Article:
At the time, I never saw the need to own these records; it seemed all my friends already had them and played them A LOT. And as the years went on and I moved away, I moved on. I never really thought about them. Sure, I’d see them in record stores sometimes and they’d bring back fond memories, but, upon closer examination, they were usually completely trashed—the victim of one too many parties. But I was browsing at Grimey’s on Tuesday (as usual) and found all four original LPs in the new “pre-loved” bin. They were a little dirty (as expected), but the vinyl appeared to be unblemished, so I figured, “what the heck—I needs me more funk!” And, as I suspected, a little “deep cleaning” made them sound good as new—fantastic, even! Wow, I hadn’t heard these records in years, and, let me tell you, it was nothing but a party, y’all! Good stuff. What’s remarkable about hearing them now is how fresh they still sound; Clinton could make those primitive drum machines swing in a way those other ‘80s bands never could.

So, here we are, almost thirty years later. Despite an up-and-down career (1996’s T.A.P.O.A.F.O.A.M. (Sony) being a particular highlight), George Clinton is still kicking it. In fact, he’s right here in Nashville this very evening with The P-Funk All Stars, headlining The Soul Food Festival in Riverfront Park. I bet it’s going to be a blast and the soul food sure sounds tempting—but, no, I'm not going. (Yes, I am lame.) Instead, I’m thoroughly enjoying spinning these records in the comfort of my air-conditioned home (and scribbling about it on my blog). I’m totally there in spirit, though: “Make my funk the P-Funk, their funk is the best!”


Sam said...

Hey, Rodger, glad to hear you got all funked up this weekend! Clinton's first two albums, I agree, are the strongest by far, although there's great stuff on the next two as well. I like the way he mixes drum machines and real drums (often with Bootsy on drums, a great funk drummer), but I have to say the drum machines and the synth sounds on these records have aged less well than the grooves.

Here's my list for last week:

Playlist 2011-07-18:

*Morton Feldman: Morton Feldman Festival 2008-02-10 Amsterdam (CDR) disc 2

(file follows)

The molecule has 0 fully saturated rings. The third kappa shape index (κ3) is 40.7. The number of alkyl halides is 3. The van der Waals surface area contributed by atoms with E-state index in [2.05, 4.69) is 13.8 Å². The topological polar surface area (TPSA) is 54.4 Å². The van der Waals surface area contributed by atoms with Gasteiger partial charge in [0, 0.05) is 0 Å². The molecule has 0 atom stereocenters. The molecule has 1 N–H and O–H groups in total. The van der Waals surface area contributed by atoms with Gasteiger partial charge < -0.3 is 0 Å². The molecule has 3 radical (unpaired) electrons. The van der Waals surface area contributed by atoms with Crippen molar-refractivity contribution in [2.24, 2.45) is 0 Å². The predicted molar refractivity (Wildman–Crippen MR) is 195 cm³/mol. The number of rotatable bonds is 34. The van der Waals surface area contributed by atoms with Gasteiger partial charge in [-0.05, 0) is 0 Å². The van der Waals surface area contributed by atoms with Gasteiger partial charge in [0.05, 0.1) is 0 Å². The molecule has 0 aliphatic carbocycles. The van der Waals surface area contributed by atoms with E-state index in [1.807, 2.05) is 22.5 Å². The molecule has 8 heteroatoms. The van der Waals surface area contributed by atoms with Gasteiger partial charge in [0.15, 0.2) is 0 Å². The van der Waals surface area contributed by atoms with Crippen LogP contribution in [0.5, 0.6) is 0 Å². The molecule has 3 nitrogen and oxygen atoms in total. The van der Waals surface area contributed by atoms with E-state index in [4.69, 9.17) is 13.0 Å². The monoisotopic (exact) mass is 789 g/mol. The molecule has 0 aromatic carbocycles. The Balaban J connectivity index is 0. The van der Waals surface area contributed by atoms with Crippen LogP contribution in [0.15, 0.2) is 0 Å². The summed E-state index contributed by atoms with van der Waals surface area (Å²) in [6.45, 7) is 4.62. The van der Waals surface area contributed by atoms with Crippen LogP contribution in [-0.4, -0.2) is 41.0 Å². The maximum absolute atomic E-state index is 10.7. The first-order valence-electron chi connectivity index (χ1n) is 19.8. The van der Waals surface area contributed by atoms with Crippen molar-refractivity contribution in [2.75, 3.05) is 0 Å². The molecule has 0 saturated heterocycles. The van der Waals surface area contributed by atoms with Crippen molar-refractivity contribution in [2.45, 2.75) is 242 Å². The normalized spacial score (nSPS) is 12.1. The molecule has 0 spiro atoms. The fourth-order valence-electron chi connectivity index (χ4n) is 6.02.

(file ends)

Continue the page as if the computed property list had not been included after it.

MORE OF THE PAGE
*Marshall Allen/Elliott Levin/Tim Harding/Sam Byrd: 2007-12-13 Richmond VA (CDR)
*Anthony Braxton (solo): 2004-10-24 Sweden (CDR)
*Stan Getz and Joano Gilberto: Getz/Gilberto
*Joe Morris: 2009-04-03 The Stone, NYC (CDR)
*New Loft: 2010-03-10: live, "Chirp! Summer in Winter" The Bridge, Charlottesville (wav)
*Sun Ra: Space Probe (Art Yard)
*Sun Ra: Dance of the Living Image (Lost Reel Collection, vol. 4) disc 1
*Various artists: Baden-Baden Free Jazz Meeting 1970 (1970-12) CDR (discs 1, 2)
*Cornelius: Sensuous
*Deerhoof: Deerhoof Vs. Evil
*High Llamas: Talahomi Way
*Love: Da Capo
*OOIOO: Taiga (selections)
*OOIOO: Armonico Hewa (selections)
*Elvis Presley: A Golden Celebration (disc 2)
*Santana: Santana [III] (Legacy Special Ed.) disc 2
*Ululating Mummies: Sacred Snack
*Yardbirds: Having a Rave Up

Reading List 2011-07-18:

*Ebert, Roger. The Great Movies II (finished a while ago, forgot to update!)
*Arabian Nights: Tales of 1001 Nights (transl. Malcolm C. Lyons) Vol. 2 (in progress)
*Campbell, Eddie. Alec: The Years Have Pants (A Life-Size Omnibus) (in progress)
*Gifford, Don, and Robert J. Seldman. Ulysses Annotated, rev. and expanded ed. (in progress)
*Joyce, James. Ulysses (reread/in progress)
*Martin, George R.R. A Feast for Crows (reread/in progress)
*Meyerowitz, Rick. Drunk Stoned Brilliant Dead (in progress)
*Segar, E.C. The Complete E.C. Segar Popeye Vol. 8 (Dailies 1932-1933) (in progress)
*Sim, Dave. Cerebus, Vol. 1 (in progress)

Rodger Coleman said...

Sam -- what's amazing is the drum machines have aged well at all (c.f. Herbie Hancock's "Future Shock"). I really enjoyed hearing these records again -- it had been many, many years!

Sam said...

Did you ever hear any of the 12" remix/extended singles from any of these albums? I have a few of them...I remember particularly the drum sound in "Double Oh Oh" as being enormous in the remix.

"Last dance" absolutely cooks! Lord, bless this fish....